U.K. voters still divided and it shows in the political system of the country
Experts do not believe that the upcoming election will end the Brexit uncertainty that has loomed for three years. British lawmakers approved the deal of prime minister Boris Johnson last month. However, other issues have arisen and the U.K. leader paused the Brexit bill. Also, the parties have agreed to an election. The prime minister said the only way to get Brexit done was to conduct an election in December. Political analysts beg to differ.
The U.K. remains profoundly divided
One such expert is Quentin Peel a think tank associate fellow at Chatham House said it is unlikely that there would be clarity on Brexit at the end of the election. Another expert, Victoria Hewson who heads another think tank believes that the election is one of the most unpredictable ever. The voters are still divided over the country’s membership of EU, with the referendum of 2016 producing a 51.89% leave vote and 48.11% remain vote.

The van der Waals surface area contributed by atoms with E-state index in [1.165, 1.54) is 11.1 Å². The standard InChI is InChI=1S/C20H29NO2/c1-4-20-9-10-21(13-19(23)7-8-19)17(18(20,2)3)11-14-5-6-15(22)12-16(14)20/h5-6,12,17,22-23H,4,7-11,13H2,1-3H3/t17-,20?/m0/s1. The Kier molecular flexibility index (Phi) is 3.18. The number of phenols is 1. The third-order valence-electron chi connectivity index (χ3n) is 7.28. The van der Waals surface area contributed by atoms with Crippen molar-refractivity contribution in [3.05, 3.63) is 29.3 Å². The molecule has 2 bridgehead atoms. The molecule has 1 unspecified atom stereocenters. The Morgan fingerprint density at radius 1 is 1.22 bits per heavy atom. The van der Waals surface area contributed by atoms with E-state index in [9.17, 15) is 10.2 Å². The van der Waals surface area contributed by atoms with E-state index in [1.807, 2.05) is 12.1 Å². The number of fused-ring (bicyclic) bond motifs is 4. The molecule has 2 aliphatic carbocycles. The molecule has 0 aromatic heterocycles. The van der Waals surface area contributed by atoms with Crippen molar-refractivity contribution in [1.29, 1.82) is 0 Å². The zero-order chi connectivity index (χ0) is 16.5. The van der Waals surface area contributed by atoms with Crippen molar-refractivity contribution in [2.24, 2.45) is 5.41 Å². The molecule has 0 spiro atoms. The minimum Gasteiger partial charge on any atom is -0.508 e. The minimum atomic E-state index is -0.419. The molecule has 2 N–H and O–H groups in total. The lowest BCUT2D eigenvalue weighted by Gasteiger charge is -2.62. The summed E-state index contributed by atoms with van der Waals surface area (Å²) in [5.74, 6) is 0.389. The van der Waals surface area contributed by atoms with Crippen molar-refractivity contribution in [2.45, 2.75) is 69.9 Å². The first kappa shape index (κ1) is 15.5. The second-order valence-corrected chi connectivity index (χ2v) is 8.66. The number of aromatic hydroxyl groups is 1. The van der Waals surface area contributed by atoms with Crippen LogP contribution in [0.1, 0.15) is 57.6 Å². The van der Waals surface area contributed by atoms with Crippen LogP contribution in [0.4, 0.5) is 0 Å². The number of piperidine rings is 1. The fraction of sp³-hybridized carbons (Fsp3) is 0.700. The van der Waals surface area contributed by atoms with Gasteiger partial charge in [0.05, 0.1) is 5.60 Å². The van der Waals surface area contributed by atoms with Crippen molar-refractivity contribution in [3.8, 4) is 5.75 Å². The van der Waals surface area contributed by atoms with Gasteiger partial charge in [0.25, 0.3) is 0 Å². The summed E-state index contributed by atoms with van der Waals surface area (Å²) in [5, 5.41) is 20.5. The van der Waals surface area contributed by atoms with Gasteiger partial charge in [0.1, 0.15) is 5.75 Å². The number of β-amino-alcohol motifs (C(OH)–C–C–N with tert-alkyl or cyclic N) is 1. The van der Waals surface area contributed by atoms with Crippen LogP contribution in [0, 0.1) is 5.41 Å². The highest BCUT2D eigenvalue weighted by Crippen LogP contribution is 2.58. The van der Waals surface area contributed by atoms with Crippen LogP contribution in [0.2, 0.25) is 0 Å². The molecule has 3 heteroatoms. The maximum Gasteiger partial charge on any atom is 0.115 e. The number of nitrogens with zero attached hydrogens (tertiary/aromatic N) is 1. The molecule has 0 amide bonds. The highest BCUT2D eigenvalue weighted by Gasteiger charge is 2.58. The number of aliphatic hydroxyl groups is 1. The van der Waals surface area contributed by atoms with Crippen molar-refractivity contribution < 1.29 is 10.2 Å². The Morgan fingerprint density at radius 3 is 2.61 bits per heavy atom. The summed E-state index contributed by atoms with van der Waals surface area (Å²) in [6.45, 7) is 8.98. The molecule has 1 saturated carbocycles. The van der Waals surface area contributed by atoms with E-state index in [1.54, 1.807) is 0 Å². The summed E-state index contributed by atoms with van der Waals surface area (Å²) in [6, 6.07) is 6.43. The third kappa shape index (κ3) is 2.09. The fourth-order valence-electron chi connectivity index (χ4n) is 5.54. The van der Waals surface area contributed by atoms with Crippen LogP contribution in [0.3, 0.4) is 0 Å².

The political system of the U.K. clearly shows this division. From the onset, the U.K. has had two main dominating parties: the pro-social justice labor party and the conservative party. Both parties have been unable to bring a united position on Brexit. Some party members have even defected to other political parties or expelled. At the moment, five parties matter says Robert Colvile, the Center for Policy Studies director.
Aside from the two known parties, Colvile referred to the following parties Brexit party, Liberal Democrats, and the Scottish National Party. Peel said Brexit vote will most likely be split. This theory comes from the Brexit party’s support for a clean breakup from the European Union. The conservative party argues that the country can leave the EU but with the terms negotiated by Johnson. If this election also fails, the country may be forced to do another referendum.